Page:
The memorial plaque to Harry Winstone near Argus Mountain – Mike Winstone photo.

The memorial plaque to Harry Winstone near Argus Mountain – Mike Winstone photo.

’Copter Lost on Island With 3 Men Aboard

Reported in The Victoria Daily Times Saturday December 3, 1960. p.1.

A giant Piasecki helicopter from Sea Island started a search on Vancouver Island this afternoon for a smaller helicopter, with three men aboard, missing since 1 p.m. Friday. The missing machine, owned by Northern Helicopters LTD. of North Vancouver, and flown by a New Westminster pilot, RCAF-trained Roy Webster, 36, was on its way from a mining camp on Big Interior Mountain to Bedwell Lake, 25 miles west of Port Alberni. Passengers, as yet unidentified, were diamond driller from Vancouver and Quesnel who were making test drills in the wilderness north of Port Alberni for a mining firm. The miners had a base camp at the head of Great Central Lake and operated from there to prospect sites on Big Interior Mountain, about eight miles northwest of the base camp.

Carrying Supplies

It is understood they were on their way with supplies to Bedwell Lake when they went missing. Although the aircraft had radio aboard, and all ships in the Alberni area have been alerted, there has been no word of the missing men. They were reported Friday at 11 p.m. as overdue. A search was made today by B.C. Airlines light plane, but scattered cloud prevented close examination of the land where the ‘copter is believed to be down. The pilot and passengers had food and fuel according to Air-Sea Rescue officials. In the Piasecki, which was accompanied to the scene by an RCAF Canso, was a transport department official who has been investigating the crash of another Northern Helicopters machine in the area about a month ago. Mr. Webster is the son of Mrs. E.G. Webster, 408 Dallas Road. He flew helicopters for the RCAF for about eight years, until his discharge two years ago.

Victoria Peak

By Lindsay Elms (from interviews with Syd Watts and Phyllis Stapley)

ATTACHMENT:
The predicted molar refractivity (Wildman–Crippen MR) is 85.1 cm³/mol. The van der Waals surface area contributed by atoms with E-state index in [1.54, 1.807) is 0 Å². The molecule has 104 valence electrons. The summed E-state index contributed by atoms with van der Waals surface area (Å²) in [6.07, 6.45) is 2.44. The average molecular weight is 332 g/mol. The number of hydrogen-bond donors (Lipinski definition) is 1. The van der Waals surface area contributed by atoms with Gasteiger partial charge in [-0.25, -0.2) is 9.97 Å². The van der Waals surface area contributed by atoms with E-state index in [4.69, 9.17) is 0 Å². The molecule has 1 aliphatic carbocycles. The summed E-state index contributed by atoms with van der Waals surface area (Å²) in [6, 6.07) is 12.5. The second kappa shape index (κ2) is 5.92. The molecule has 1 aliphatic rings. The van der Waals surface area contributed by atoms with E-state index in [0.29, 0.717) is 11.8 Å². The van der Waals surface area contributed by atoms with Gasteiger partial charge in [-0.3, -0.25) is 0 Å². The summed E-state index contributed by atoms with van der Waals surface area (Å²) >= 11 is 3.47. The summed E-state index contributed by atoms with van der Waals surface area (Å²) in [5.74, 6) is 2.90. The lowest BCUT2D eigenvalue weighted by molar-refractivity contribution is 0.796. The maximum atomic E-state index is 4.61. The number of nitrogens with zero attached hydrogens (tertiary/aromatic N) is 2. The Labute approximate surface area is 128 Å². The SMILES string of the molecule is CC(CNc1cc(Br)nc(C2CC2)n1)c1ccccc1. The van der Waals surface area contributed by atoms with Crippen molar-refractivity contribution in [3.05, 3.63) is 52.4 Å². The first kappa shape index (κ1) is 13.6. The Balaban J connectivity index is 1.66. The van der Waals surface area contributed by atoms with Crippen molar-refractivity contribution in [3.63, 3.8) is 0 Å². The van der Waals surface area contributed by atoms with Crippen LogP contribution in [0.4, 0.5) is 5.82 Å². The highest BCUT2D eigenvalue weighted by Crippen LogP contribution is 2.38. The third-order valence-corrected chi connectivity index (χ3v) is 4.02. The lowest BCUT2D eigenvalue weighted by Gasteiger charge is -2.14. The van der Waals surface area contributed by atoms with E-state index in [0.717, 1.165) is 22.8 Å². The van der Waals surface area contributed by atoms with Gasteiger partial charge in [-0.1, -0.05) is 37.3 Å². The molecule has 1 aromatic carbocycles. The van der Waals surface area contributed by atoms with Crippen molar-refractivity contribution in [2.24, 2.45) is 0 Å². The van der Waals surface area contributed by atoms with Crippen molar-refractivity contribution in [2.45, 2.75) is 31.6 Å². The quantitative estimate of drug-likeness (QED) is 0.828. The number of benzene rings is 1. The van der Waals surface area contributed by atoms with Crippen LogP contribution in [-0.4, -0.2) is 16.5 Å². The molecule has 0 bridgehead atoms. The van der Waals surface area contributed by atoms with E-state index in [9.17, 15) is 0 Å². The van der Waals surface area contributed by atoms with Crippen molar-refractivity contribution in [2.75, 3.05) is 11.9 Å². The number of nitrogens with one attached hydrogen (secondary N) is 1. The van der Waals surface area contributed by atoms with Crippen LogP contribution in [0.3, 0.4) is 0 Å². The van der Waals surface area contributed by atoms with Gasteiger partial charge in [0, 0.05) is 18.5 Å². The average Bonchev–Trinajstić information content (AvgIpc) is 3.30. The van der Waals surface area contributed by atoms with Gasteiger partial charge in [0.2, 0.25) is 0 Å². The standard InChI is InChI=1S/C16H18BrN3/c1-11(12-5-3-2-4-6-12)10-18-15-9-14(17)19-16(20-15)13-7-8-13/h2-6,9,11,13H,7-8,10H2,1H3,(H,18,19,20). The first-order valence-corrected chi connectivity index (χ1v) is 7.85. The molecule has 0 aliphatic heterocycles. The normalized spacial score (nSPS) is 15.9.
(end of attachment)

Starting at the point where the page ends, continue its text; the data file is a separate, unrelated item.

The first recorded ascent of Victoria Peak can be credited to Frank Stapley and Dave Williamson (a logger from Campbell River) in August 1960. Stapley and Williamson left Campbell River in Williamson’s beat-up old truck and drove up the White River from Sayward to Stewart Lake. From the end of the road, they hiked up Consort Creek and onto the South Ridge of Victoria Peak where they set up a camp. The next day they reached the base of the South Face where they found one fifty-foot pitch that required the use of their rope, but after that it was fairly straight forward scrambling to the summit. Later they intimated to Dick Culbert, the author of the Alpine Guide to Southwestern British Columbia, that they had made the first ascent of Victoria Peak, unfortunately Culbert incorrectly dated the ascent as 1961 in the book which for many years created some confusion. Another early contender for the first recorded ascent was Syd Watts. Syd Watts, Keith Morton and Bill Lash flew into Stewart Lake to the east of the Victoria Peak on 3 September 1960, but it was unknown to them that Frank Stapley and Dave Williamson had been in the month earlier. It is suggested that it was two weeks before Watts et al. When I visited Phyllis Stapley (Frank’s widow) in Campbell River in 2007, she was unable to find any reference of the exact date. She had photos with a date of September 1960 printed on the back and said that at the time photos had to be printed in Vancouver. Including mailing time, it took a couple of weeks for that to be done. From the lake Watts, Morton and Lash had a couple of days to climb the peak before they were due to be picked up again at the lake on 6 September. That first day they hiked up through the meadows of Consort Creek and onto the South Ridge where they set up camp. The next day they climbed the South Face and upon reaching the summit found a cairn. There was nothing inside to say who had erected it. Syd Watts had always assumed it was built by surveyors, but there are no records of surveyors being on the summit of Victoria Peak. It was the accurate height that confused Syd as he thought they must have been on the summit to get the reading, but the surveyors calculated its height from readings taken from other peaks nearby. Watts flew back into Stewart Lake on 3 September 1966 (Labour Day weekend) with combined party from the IMR and CDMC that consisted of himself, Don Apps, Otto Winnig, Patrick Guilbride, Ron Facer and Doreen and John Cowlin. Again, the peak was climbed via the same route that Watts had climbed in 1960.